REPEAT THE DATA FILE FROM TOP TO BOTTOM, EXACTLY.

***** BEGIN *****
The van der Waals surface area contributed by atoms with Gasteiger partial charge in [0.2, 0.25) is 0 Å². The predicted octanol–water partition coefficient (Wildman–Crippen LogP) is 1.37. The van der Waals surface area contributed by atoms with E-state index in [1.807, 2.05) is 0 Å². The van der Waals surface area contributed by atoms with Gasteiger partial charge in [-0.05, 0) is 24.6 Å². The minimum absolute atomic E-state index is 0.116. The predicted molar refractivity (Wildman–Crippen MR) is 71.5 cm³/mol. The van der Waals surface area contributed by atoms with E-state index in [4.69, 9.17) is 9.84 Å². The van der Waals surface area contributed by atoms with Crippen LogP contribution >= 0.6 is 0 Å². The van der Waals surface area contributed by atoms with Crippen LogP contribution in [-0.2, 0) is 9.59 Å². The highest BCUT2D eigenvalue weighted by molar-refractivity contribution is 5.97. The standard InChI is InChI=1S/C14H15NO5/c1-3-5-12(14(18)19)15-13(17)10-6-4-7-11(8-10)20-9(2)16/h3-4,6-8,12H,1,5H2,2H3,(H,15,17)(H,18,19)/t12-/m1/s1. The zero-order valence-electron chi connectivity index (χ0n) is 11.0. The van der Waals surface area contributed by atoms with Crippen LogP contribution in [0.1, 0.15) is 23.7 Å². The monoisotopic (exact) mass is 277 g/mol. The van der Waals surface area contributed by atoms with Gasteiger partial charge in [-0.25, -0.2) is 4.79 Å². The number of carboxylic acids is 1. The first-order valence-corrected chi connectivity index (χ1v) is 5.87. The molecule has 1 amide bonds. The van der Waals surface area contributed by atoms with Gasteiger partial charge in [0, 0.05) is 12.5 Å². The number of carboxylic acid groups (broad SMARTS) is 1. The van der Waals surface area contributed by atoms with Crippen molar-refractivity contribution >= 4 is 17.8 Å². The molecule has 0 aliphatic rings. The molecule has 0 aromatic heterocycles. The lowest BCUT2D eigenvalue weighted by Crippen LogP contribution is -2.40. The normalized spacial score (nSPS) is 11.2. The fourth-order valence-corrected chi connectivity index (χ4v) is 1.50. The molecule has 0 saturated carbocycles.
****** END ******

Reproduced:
The van der Waals surface area contributed by atoms with Gasteiger partial charge in [0.2, 0.25) is 0 Å². The predicted octanol–water partition coefficient (Wildman–Crippen LogP) is 1.37. The van der Waals surface area contributed by atoms with E-state index in [1.807, 2.05) is 0 Å². The van der Waals surface area contributed by atoms with Gasteiger partial charge in [-0.05, 0) is 24.6 Å². The minimum absolute atomic E-state index is 0.116. The predicted molar refractivity (Wildman–Crippen MR) is 71.5 cm³/mol. The van der Waals surface area contributed by atoms with E-state index in [4.69, 9.17) is 9.84 Å². The van der Waals surface area contributed by atoms with Crippen LogP contribution >= 0.6 is 0 Å². The van der Waals surface area contributed by atoms with Crippen LogP contribution in [-0.2, 0) is 9.59 Å². The highest BCUT2D eigenvalue weighted by molar-refractivity contribution is 5.97. The standard InChI is InChI=1S/C14H15NO5/c1-3-5-12(14(18)19)15-13(17)10-6-4-7-11(8-10)20-9(2)16/h3-4,6-8,12H,1,5H2,2H3,(H,15,17)(H,18,19)/t12-/m1/s1. The zero-order valence-electron chi connectivity index (χ0n) is 11.0. The van der Waals surface area contributed by atoms with Crippen LogP contribution in [0.1, 0.15) is 23.7 Å². The monoisotopic (exact) mass is 277 g/mol. The van der Waals surface area contributed by atoms with Gasteiger partial charge in [-0.25, -0.2) is 4.79 Å². The number of carboxylic acids is 1. The first-order valence-corrected chi connectivity index (χ1v) is 5.87. The molecule has 1 amide bonds. The van der Waals surface area contributed by atoms with Gasteiger partial charge in [0, 0.05) is 12.5 Å². The number of carboxylic acid groups (broad SMARTS) is 1. The van der Waals surface area contributed by atoms with Crippen molar-refractivity contribution >= 4 is 17.8 Å². The molecule has 0 aliphatic rings. The molecule has 0 aromatic heterocycles. The lowest BCUT2D eigenvalue weighted by Crippen LogP contribution is -2.40. The normalized spacial score (nSPS) is 11.2. The fourth-order valence-corrected chi connectivity index (χ4v) is 1.50. The molecule has 0 saturated carbocycles.